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Karen Starr, veteran and owner of Karen's Kafe and Stephanie's Bar and Grill in Calhan, Colo., opened her two restaurants to socially distance dine-in services on Wednesday, May 6, 2020. Despite Colorado Gov. Jared Polis' order for restaurants to remain closed to dine-in service until further notice, Starr says her decision to open the restaurants is to defend constitutional rights and their businesses' solvency. (Chancey Bush/ The Gazette)

Gov. Jared Polis issued draft restaurant reopening guidelines on Tuesday that, although still a work in progress while the state gathers stakeholder feedback, provide insight into what the new normal may look like when eating out.

Both indoor and outdoor dine-in service would be allowed with limited capacity — how many people exactly is still being decided “based on the science” — as long as a minimum of 8 feet is maintained between tables.

Parties would need to be limited to six people or less, and all dining spaces, both inside and out, would need to stop service by 10 p.m.

Bars would remain closed.

Since stay-at-home orders were first put in place two months ago to help curb the spread of the coronavirus, the restaurant industry has been badly wounded, losing an estimated $975 million in April, according to a recent survey by the Colorado Restaurant Association.

Nearly a quarter of restaurant owners said they anticipate permanently closing their doors by the end of May, the survey found.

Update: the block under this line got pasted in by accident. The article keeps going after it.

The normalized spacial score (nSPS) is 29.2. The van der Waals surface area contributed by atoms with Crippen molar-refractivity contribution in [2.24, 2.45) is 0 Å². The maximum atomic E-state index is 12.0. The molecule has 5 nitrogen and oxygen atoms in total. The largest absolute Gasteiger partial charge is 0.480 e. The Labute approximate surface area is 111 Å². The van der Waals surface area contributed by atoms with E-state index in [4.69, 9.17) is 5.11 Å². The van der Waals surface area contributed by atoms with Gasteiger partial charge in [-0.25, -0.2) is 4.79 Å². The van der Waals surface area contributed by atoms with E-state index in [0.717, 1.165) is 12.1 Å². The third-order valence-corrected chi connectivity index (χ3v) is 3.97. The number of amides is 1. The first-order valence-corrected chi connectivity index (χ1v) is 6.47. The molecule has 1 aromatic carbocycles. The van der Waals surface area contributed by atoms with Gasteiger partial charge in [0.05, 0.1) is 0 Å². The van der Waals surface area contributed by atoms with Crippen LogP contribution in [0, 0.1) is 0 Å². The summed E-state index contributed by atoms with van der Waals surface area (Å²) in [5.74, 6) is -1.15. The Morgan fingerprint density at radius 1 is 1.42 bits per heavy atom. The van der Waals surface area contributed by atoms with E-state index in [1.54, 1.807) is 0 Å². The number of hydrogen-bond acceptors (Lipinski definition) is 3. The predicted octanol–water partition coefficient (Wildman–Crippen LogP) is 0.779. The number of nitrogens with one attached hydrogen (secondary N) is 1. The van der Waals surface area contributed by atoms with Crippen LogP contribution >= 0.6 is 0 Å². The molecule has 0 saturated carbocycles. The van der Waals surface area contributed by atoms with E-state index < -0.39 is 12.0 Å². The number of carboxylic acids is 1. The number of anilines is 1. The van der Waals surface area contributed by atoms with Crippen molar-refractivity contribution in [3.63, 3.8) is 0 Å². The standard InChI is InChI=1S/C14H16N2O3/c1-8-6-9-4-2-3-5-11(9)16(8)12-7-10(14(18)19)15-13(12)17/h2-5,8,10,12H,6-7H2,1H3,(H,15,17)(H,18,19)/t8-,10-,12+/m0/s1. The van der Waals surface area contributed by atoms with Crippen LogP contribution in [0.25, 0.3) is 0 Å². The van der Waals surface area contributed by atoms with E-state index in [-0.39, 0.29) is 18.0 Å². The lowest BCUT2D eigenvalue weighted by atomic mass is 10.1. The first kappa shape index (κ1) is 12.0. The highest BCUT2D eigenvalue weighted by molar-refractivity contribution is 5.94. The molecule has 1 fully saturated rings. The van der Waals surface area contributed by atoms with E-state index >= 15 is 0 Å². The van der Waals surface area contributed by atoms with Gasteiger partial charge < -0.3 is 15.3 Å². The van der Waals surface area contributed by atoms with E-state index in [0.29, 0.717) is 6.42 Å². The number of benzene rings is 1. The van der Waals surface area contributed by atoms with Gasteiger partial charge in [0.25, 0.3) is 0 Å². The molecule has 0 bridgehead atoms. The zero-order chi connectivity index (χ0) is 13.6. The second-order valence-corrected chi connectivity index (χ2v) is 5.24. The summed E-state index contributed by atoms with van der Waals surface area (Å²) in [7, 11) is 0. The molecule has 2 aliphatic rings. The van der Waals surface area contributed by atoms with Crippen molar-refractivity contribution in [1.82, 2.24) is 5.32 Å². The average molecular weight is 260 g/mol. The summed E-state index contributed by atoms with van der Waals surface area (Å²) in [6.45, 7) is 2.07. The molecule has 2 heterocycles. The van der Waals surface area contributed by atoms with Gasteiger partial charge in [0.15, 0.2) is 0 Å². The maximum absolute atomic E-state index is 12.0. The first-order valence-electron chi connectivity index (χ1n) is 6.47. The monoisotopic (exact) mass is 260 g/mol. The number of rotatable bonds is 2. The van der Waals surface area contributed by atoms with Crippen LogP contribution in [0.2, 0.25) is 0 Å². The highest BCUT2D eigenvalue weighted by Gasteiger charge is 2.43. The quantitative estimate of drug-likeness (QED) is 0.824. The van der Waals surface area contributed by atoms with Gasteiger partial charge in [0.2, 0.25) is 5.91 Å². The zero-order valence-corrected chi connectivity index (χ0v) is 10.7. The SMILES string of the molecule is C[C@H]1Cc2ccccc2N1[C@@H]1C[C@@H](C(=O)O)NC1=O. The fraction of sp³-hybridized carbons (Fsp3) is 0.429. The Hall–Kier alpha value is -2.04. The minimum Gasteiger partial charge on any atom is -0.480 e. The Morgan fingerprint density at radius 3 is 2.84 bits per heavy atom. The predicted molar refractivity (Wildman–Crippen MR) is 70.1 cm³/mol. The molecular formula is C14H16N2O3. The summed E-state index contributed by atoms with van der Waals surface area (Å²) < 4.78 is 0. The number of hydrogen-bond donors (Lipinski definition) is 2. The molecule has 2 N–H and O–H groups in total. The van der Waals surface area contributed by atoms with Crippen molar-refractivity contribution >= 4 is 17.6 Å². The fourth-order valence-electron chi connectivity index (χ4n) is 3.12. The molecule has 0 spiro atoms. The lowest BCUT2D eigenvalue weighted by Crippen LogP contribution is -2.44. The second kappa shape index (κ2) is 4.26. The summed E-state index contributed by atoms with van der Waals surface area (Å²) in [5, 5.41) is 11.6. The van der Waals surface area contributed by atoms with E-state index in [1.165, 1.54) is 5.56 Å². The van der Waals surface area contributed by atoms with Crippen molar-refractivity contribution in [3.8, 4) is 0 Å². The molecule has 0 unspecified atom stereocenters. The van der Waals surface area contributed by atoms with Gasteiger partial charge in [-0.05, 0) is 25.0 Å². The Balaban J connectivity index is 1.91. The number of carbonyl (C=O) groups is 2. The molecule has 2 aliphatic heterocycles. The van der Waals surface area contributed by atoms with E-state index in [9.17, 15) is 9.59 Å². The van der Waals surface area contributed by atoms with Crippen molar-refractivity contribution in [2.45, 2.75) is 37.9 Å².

The state’s draft guidelines encourage a sign-in option for customers, so that they could be notified if an exposure occurs at the restaurant. The state also is advising the use of a reservation system to aid in contact tracing if needed.

Face masks and gloves would be required for all employees when interacting with customers and handling food. All employees also would be required to have their temperature checked daily, and to stay home when showing any symptoms of COVID-19.

The draft guidelines advise that restaurant staff request face coverings be worn by customers when not eating or drinking, such as when walking past other tables. The state is also encouraging restaurants to refuse service to customers who aren’t willing to comply.

If there is a confirmed case among customers or employees, restaurant management would be required to notify and work with their local public health agency on next steps.

No communal seating would be allowed, nor would self-service stations or buffets. There would no longer be bar seating, games, dance floors, standing room, or any other shared items, such as tablecloths.

Restaurants also would be encouraged to provide contactless payment options, as well as use disposable, single-use menus, menu boards or online menus that can be accessed by customers on a mobile device. Hand sanitizer should also be provided at the host desk and throughout the venue.

A reopening date still hasn’t been specified, although the governor has said his goal is to reopen Colorado restaurants by Memorial Day, May 25.

Read the state's draft guidelines here: 

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